226 F.2d 205
55-2 USTC P 9693
UNITED STATES of America, Appellant,
John O. ENGLAND, Trustee in Bankruptcy of the Estate of
Bradford Welch, Inc., a Corporation, Bankrupt, Appellee.
United States Court of Appeals Ninth Circuit.
Oct. 5, 1955.
H. Brian Holland, Asst. Atty. Gen., Dudley J. Godfrey, Jr., A. F. Prescott, Ellis N. Slack, Morton K. Rothschild, Spe. Assts. to Atty. Gen., Lloyd H. Burke, U.S. Atty., Charles E. Collett, Asst. U.S. Atty., San Francisco, Cal., for appellant.
Stanley M. McLeod, San Francisco, Cal., for appellee.
Before ORR and LEMMON, Circuit Judges, and JAMES M. CARTER, District Judge.
ORR, Circuit Judge.
The question here for solution is the status of a claim of the United States for taxes filed in a bankruptcy proceeding. Bradford Welch, Inc., the taxpayer, was adjudicated a bankrupt on July 23, 1951. John O. England was thereafter appointed Trustee in Bankruptcy.
On April 28, 1952 the Collector of Internal Revenue filed a claim with the Trustee in Bankruptcy for withholding and insurance contributions taxes and interest thereon. An amended claim was filed August 22, 1952, claiming the sum of $2,192.64 in taxes and interest due. Of this amount the sum of $945.37 was asserted to be secured by liens on the property of Bradford Welch, Inc., by virtue of the provisions of §§ 3670 and 3671 of the Internal Revenue Code of 19391 for the reason that on this amount assessment lists had been received by the Collector and demand duly made prior to the adjudication of bankruptcy. The Trustee objected. The Referee in Bankruptcy allowed the claim in its entirety as a priority claim, but disallowed any part thereof as a secured claim because 'the United States never has filed any notice of the aforesaid claimed statutory lien as provided in § 3672 of the Internal Revenue Code.' Sec. 3672(a) reads in part: '(a) Invalidity of lien without notice. Such lien shall not be valid as against any mortgagee, pledgee, purchaser, or judgment creditor until notice thereof has been filed by the collector * * *.' 26 U.S.C. § 3672.
On May 25, 1954 the District Court entered an order affirming the order of the referee. It is conceded that no notice was filed by the Collector under the provisions of § 3672(a) of the Revenue Act; hence, the lien of the United States was not valid against any mortgagee, pledgee, purchaser or judgment creditor. The trustee argues that he comes within the exception because he is a judgment creditor, constituted such by § 70, sub. c, of the Bankruptcy Act, 11 U.S.C.A. § 110, which reads in part, '* * * The trustee * * * shall be deemed vested as of the date of bankruptcy with all the rights, remedies, and powers of a creditor then holding a lien thereon by legal or equitable proceedings * * *.' It is conceded by the trustee that prior to the adjudication of bankruptcy the United States held a valid tax lien in the sum of $945.37 pursuant to the provisions of §§ 3670 and 3671, Internal Revenue Code, on all the property and rights to property of the bankrupt, but he denies that it had a secured claim for the reason that it had failed to file notice. The contention of the trustee that the provisions of § 70, sub. c, of the Bankruptcy Act, 11 U.S.C.A. § 110, establishes him a judgment creditor within the meaning of that term as used in § 3672 of the Revenue Act, has been resolved against him.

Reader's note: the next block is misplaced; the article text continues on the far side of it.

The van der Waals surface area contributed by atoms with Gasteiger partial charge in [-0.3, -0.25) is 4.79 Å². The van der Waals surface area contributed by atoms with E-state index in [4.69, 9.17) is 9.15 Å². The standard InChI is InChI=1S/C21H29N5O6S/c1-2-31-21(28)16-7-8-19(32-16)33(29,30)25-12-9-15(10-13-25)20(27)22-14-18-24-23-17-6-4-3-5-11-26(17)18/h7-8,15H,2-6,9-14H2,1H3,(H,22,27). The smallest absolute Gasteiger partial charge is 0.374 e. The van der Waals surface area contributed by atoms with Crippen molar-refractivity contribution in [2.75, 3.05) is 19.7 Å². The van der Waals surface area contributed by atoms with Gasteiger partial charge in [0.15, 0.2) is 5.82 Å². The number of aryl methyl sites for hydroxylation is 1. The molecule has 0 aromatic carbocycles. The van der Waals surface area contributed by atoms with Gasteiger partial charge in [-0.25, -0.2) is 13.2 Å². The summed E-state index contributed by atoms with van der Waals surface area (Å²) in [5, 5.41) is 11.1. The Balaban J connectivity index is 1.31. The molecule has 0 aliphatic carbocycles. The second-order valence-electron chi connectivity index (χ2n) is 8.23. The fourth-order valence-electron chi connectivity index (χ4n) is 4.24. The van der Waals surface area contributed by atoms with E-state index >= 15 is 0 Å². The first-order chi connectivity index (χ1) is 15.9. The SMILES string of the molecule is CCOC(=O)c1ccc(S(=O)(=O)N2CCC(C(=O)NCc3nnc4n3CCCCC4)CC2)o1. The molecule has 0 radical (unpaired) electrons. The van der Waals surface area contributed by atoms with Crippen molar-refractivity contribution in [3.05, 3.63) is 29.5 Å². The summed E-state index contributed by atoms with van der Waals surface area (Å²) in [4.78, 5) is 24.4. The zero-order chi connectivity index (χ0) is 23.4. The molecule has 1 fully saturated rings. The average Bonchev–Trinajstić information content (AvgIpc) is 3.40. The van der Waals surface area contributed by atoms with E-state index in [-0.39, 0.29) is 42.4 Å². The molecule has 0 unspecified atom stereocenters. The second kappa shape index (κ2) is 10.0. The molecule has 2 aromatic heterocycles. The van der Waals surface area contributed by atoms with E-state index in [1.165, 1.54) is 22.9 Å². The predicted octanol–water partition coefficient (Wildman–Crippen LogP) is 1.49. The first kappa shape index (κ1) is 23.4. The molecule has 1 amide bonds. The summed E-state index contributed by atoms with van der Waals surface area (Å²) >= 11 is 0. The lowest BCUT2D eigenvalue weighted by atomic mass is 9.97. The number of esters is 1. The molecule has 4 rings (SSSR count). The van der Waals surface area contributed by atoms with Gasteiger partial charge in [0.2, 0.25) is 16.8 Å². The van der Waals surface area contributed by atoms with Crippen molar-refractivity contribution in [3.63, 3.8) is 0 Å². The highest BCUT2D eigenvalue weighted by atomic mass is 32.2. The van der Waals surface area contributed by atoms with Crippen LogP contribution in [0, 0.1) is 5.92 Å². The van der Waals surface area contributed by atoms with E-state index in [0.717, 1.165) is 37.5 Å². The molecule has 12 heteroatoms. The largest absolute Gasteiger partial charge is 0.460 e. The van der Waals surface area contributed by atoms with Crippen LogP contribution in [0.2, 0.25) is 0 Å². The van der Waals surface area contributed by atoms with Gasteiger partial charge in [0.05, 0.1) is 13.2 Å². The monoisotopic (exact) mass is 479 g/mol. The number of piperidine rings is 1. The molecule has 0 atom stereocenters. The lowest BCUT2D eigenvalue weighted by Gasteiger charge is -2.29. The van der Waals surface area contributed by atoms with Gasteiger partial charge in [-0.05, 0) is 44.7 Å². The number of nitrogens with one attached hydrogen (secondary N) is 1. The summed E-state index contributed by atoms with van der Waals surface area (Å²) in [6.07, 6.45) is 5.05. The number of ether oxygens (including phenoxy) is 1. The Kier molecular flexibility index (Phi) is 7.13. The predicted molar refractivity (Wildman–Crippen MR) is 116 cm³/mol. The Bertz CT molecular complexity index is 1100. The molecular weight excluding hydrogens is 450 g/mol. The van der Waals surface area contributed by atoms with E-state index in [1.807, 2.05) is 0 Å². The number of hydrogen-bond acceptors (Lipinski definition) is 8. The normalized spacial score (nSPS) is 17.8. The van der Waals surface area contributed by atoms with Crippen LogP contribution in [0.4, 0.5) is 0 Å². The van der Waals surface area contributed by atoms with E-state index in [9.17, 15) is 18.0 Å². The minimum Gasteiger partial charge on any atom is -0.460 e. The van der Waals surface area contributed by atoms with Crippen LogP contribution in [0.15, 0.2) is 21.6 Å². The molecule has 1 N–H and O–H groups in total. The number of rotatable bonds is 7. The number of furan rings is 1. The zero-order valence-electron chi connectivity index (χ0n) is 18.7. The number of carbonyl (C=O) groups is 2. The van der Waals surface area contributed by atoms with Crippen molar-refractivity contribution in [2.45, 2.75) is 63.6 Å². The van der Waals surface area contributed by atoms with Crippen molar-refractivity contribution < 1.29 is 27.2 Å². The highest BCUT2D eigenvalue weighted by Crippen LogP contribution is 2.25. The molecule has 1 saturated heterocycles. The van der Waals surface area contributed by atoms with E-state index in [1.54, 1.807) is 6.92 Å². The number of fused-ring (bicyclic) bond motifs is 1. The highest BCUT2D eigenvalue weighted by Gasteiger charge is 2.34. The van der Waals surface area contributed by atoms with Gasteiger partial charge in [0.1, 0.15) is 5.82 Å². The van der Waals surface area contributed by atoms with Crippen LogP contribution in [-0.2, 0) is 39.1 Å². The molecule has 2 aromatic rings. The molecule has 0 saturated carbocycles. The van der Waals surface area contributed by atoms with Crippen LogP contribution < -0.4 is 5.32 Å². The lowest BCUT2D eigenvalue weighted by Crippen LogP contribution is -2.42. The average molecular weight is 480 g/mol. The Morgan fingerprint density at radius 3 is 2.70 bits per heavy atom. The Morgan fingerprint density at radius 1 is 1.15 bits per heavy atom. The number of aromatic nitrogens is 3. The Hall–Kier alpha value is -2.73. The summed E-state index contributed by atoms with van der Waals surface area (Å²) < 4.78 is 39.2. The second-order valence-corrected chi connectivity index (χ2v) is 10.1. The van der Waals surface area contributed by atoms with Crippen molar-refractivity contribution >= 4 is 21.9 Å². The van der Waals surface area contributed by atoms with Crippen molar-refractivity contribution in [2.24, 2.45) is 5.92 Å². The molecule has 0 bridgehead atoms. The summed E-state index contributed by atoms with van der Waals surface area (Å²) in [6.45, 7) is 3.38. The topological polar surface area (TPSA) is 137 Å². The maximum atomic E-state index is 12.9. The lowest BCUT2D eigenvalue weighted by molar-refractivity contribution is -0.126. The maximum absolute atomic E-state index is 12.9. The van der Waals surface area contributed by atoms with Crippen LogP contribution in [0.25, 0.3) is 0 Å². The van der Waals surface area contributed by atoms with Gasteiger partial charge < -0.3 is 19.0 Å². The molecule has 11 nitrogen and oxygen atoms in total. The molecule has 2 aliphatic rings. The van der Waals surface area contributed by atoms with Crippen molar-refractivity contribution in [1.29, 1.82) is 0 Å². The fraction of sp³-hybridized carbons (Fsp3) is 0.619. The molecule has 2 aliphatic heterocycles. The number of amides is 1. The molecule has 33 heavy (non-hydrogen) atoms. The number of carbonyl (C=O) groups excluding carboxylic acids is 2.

The Supreme Court in the case of United States v. Gilbert Associates, 345 U.S. 361, 364, 73 S.Ct. 701, 703, 97 L.Ed. 1071, has defined the term 'judgment creditor' as used in said section. In that case the Court said: 'Congress used the words 'judgment creditor' in 3672 in the usual, conventional sense of a judgment of a court of record, since all states have such courts.' The Supreme Court in the Gilbert Associates case, supra, cited the concurring opinion of Justice Jackson in United States v. Security Trust & Sav. Bank, 340 U.S. 47, 51-53, 71 S.Ct. 111, 95 L.Ed. 53, wherein he considered the legislative history of § 3672 and reached the conclusion, at page 52 of 340 U.S., at page 114 of 71 S.Ct. that only a judgment creditor in the conventional sense is protected.
In In the Matter of Green, D.C.N.D.Ala., 124 F.Supp. 481 the Court was concerned with the identical question. It concluded that a Trustee in Bankruptcy is not a 'judgment creditor' within the meaning of § 3672. See also United States v. Security Trust & Sav. Bank, supra; United States v. City of New Britain, 347 U.S. 81, 74 S.Ct. 367, 98 L.Ed. 520 and In re Taylorcraft Aviation Corp., 6 Cir., 168 F.2d 808. Hence, the term 'judgment creditor' as used in § 3672 having reference only to a creditor holding a judgment obtained by judicial proceedings, the trustee does not come within that definition and, consequently, a valid tax lien in favor of the United States arose pursuant to the provisions of §§ 3670 and 3671, prior to the adjudication of bankruptcy.
The order of the referee and the order of the District Court confirming are reversed insofar as said orders reject the claim of the United States to valid liens for unpaid taxes and interest in the amount of $945.37 and to priority payment under 67 of the Bankruptcy Act, 11 U.S.C.A. § 107.
1 Internal Revenue Code of 1939:
' § 3670. Property subject to lien. If any person liable to pay any tax neglects or refuses to pay the same after demand, the amount (including any interest, penalty, additional amount, or addition to such tax, together with any costs that may accrue in addition thereto) shall be a lien in favor of the United States upon all property and rights to property, whether real or personal, belonging to such person.' 26 U.S.C., 1952 ed., § 3670.
' § 3671. Period of lien. Unless another date is specifically fixed by law, the lien shall arise at the time the assessment list was received by the collector and shall continue until the liability for such amount is satisfied or becomes unenforceable by reason of lapse of time.' 26 U.S.C., 1952 ed., § 3671.